Air pollution is not just a winter problem, or just restricted to New Delhi. The Narendra Modi government will need to take up the air Indians breathe as a top priority in the next five years.
The big challenge
Air pollution levels are unsafe across India, all-year round.
While pollution spikes to dangerously high levels during the winter in north India, air quality in several parts of the country is poor or worse for large parts of the year.
There are several kinds of pollutants in the air: particulate matter, carbon monoxide, ozone, oxides of nitrogen and sulphur. Fine particulates (PM2.5) form a useful proxy indicator for air pollution. The population-weighted annual average concentration of PM2.5 across the country, estimated using satellite data, was 91 microgram/m3 in 2017 – more than twice the national standards.
Air pollution is a public health emergency.
The health impacts of poor air quality are staggering, and growing. Air pollution is estimated to reduce the average life expectancy in India by at least 1.5 years. In 2017, one in eight deaths in India was attributable to air pollution. There is growing evidence of the adverse impacts of pollution on cognitive abilities in children.
Multiple sources contribute at different regional scales.
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Industries, power plants, vehicles, waste burning, road and construction dust, and household sources are significant sources. At a national level, household burning of polluting fuels for cooking and heating purposes form the single largest contributor to average PM2.5 exposure. Industries and power plants that burn coal are the second and third largest sources of exposure at the national level.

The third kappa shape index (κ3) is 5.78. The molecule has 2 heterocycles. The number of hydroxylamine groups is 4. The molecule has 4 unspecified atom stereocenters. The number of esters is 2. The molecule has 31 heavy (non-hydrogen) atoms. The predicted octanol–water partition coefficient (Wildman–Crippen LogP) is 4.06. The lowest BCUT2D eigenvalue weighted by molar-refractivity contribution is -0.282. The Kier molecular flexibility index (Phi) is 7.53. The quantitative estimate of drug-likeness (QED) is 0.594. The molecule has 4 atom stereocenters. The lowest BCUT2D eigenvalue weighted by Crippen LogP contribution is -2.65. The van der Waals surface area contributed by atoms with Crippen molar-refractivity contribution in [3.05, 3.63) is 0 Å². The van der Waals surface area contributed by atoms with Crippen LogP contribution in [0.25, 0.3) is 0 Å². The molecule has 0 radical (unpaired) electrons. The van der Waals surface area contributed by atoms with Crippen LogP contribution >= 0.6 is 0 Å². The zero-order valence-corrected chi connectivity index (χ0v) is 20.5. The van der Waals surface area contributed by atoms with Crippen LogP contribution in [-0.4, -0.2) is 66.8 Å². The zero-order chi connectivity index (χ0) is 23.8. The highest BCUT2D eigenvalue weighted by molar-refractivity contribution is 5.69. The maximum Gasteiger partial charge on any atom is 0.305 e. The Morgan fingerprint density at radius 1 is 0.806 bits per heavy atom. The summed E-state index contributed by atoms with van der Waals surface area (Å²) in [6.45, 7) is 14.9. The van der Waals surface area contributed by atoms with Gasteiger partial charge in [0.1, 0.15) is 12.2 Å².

Because of different geographical scales of influence, pollution control measures need to target different sources at appropriate levels – which makes the central government’s role critical.
The existing policy framework
The National Clean Air Programme (NCAP), launched by the Ministry of Environment, Forest and Climate Change in January 2019, looms large over the newly elected Narendra Modi government’s policy landscape.
In its approach, the NCAP is a status quo-ist document, which adheres to city-specific templates from the past, and wholly misses addressing governance gaps. It reinforces India’s policy response to air pollution, which has largely been reactive, and overly reliant on administrative solutions.
Air pollution reduction needs greater commitment from the executive.
So far, pollution control has largely been driven by the judiciary. The new Modi government should assume leadership in crafting and implementing an effective national air pollution reduction strategy. Greater autonomy should be given to pollution control boards (PCBs) to act against polluters and the boards must have domain experts.
A new policy agenda
Strengthening National Clean Air Programme (NCAP)
To strengthen the NCAP, there is a need to focus efforts on a prioritised shortlist of solutions in the short term and begin extensive consultations about governance reforms needed in the longer term.
Prioritising concrete actions
With dispersed sources of pollution, such as transportation, households, waste burning and construction, administrative solutions that expect monitoring and enforcement are likely to fail. Instead, enforcement could work better for policy changes targeted at a higher, more centralised levels, where possible.
For instance, for vehicles, policy changes aimed higher up in the manufacturing process, like the requirement to comply with Bharat Stage VI norms, will work better than periodic inspections.
Keeping these factors in mind, NCAP must prioritise these three key areas:
Power plant emission norms
India’s formal regulatory infrastructure has traditionally focused on “point sources”, with good reason. Industries and power plants burning coal are the second and third largest sources in India, in terms of contributions to average national exposure to air pollution and resultant burden of disease.
The MoEFCC introduced new emissions standards for power plants in 2015, which required the installation of pollution control equipment. Ensuring that these standards are complied with, and the requisite control equipment installed by this revised timeline, if not at an accelerated rate, is critical.